|Time Entered:||2019-06-01 23:39:51|
|Time Updated:||2019-06-03 23:47:55|
|Time Uploaded:||2019-06-03 23:47:22|
|Observer:||Mara Reed and Ruby Fu|
|Submitted to:||GeyserTimes for iOS|
|Comments:||We arrived at Steamboat in the late morning and settled in with Udo, later to be joined by Dave DeWitt. North Vent (NV) was weak and lethargic; I barely saw any vertical play from it until mid-afternoon. South Vent (SV) seemed to be leading the minor play. I was a bit disoriented given that this was the opposite of the dominant activity I watched last year before the 09/12 0423 eruption. SV would engage in sustained vertical play by itself or with only wispy angled jetting from NV. The first concerted, sustained vertical jetting after we arrived occurred at 1424. After this there was a bit of a lull until late afternoon/early evening, and as the activity picked back up, NV progressively started attaining thicker jets and initiating concerted play. Carol joined us for a while and gave me some more context for the SV activity observed this season. Another minor with sustained vertical play from both vents occurred at 1836. Soon after this, Ruby and I left for the parking lot to eat dinner and switch out our gear. Udo left and then Dave left. This is when we made the fatal mistake of spreading out our things on the upper platform to prep for a nighttime wait authorized under research permit YELL-2019-SCI-8104. In hindsight, I should not have ignored NV becoming increasingly stronger. Finally at 2045 we observed strong vertical jetting from both vents but no wall of water formed. As I just finished writing down that time, a bigger minor initiated at 2047... and didn't stop building. From the first observed "woohoo," the eruption started only 14 minutes before sunset. Rainbow! Golden light! Us and all of our stuff becoming drenched in an instant! Small pieces of sinter pelted us along with big globs of silica-laden water as we frantically gathered our gear. My observations of the eruption are not detailed because we had to focus on our research work. Cistern was a hair below overflow when I raced past it within the first four minutes, but had popped back up by 2110. I can say the sound of this eruption varied significantly, and although light became increasingly poor, I think the initial water phase started transitioning over at 2101 and was mostly in steam phase by 2103 (D=16m). This did not last; SV returned to water and became very slightly muddy. Soon after this any jetting was indistinguishable from the surrounding steam; judging by sound alone the eruption seemed uncommitted with respect to either staying in water or steam phase. The volume of water coming down the SV runoff channel was variable but I am unsure if that was due to changing wind direction instead of eruption phase. By the time our work was completed, we were soaked and freezing so we elected to return to the upper platform. I did not note the time we left, but between 45 to 60 minutes after the eruption start, a strong return to water occurred. Even in the parking lot the sound of this eruption kept changing from louder roaring to jetting noise. Thank you to the couple from the Norris campground who helped us carry our things back to the parking lot and to Udo and Dave for being the sacrifice (sorry you missed it). Extra special thanks to Carol for a) lending us her Fenix light, b) meeting us in the parking lot so I could return her light, c) staying with us until we got into dry clothes and packed up the car, and d) documenting Cistern/Steamboat at all stages of their interval.|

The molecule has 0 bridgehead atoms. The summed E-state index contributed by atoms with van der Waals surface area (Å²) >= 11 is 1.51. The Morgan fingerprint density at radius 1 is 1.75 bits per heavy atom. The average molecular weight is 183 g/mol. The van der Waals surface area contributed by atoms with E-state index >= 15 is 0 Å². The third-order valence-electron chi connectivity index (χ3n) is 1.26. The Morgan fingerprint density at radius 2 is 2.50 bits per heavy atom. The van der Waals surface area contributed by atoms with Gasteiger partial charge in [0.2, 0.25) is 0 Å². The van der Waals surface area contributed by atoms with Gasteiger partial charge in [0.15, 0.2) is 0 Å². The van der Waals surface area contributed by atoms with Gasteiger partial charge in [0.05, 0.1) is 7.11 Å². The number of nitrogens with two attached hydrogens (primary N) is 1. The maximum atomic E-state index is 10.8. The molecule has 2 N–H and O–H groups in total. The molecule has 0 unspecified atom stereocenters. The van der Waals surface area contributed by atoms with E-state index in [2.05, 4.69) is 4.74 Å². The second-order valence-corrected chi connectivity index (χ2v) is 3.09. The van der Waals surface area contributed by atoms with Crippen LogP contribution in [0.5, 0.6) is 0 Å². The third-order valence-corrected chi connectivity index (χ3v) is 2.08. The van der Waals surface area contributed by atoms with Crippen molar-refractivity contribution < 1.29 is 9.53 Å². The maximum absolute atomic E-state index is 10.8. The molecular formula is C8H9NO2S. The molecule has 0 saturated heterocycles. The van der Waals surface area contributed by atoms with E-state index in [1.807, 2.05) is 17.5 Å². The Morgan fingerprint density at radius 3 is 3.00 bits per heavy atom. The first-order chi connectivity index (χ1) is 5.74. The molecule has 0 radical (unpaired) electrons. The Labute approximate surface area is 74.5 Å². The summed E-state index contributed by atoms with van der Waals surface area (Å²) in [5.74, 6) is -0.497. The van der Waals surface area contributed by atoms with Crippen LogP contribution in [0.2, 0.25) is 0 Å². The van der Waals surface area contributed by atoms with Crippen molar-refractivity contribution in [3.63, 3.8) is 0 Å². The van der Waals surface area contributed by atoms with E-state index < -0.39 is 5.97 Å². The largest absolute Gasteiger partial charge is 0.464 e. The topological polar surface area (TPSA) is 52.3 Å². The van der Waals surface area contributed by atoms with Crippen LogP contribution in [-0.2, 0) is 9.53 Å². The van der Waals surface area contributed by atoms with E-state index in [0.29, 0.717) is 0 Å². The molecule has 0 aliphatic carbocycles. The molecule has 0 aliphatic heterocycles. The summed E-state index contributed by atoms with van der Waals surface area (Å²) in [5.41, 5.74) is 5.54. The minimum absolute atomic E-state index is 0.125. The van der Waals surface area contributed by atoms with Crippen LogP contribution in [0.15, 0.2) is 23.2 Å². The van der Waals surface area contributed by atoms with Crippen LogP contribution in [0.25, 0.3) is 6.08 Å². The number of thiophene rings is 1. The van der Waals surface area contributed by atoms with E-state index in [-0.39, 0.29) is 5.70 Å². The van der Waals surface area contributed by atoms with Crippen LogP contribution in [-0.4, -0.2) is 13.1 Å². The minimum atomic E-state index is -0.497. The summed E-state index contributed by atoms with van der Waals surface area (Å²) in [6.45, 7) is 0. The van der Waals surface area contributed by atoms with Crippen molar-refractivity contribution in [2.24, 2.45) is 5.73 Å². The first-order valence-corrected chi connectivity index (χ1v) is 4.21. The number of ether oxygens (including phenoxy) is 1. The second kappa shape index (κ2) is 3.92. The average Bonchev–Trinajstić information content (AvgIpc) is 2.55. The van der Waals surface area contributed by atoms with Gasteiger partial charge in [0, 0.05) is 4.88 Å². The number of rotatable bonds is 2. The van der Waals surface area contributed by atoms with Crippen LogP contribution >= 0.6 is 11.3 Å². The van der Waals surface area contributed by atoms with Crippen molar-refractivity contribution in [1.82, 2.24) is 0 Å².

|https://drive.google.com/open?id=1202iDPu7MxE11PBeIrmX1XTw0-qbsgRK||Trace as seen on YNM.|
Time Entered:2019-06-02 06:17:42
Time Uploaded:2019-06-02 06:17:42
|https://drive.google.com/open?id=1qHYZFc_slX682UoD-0O4dwLr_CtQUi-4||USGS' Tantalus Creek graph. Discharge before spike: 4.19 cfps @ 2145; first increase @ 2200 to 5.18 cfps; max 6.81 cfps @ 2215 (also @ 2230). Δ = 2.62 cfps|
Time Entered:2019-06-02 06:21:50
Time Uploaded:2019-06-02 06:21:50
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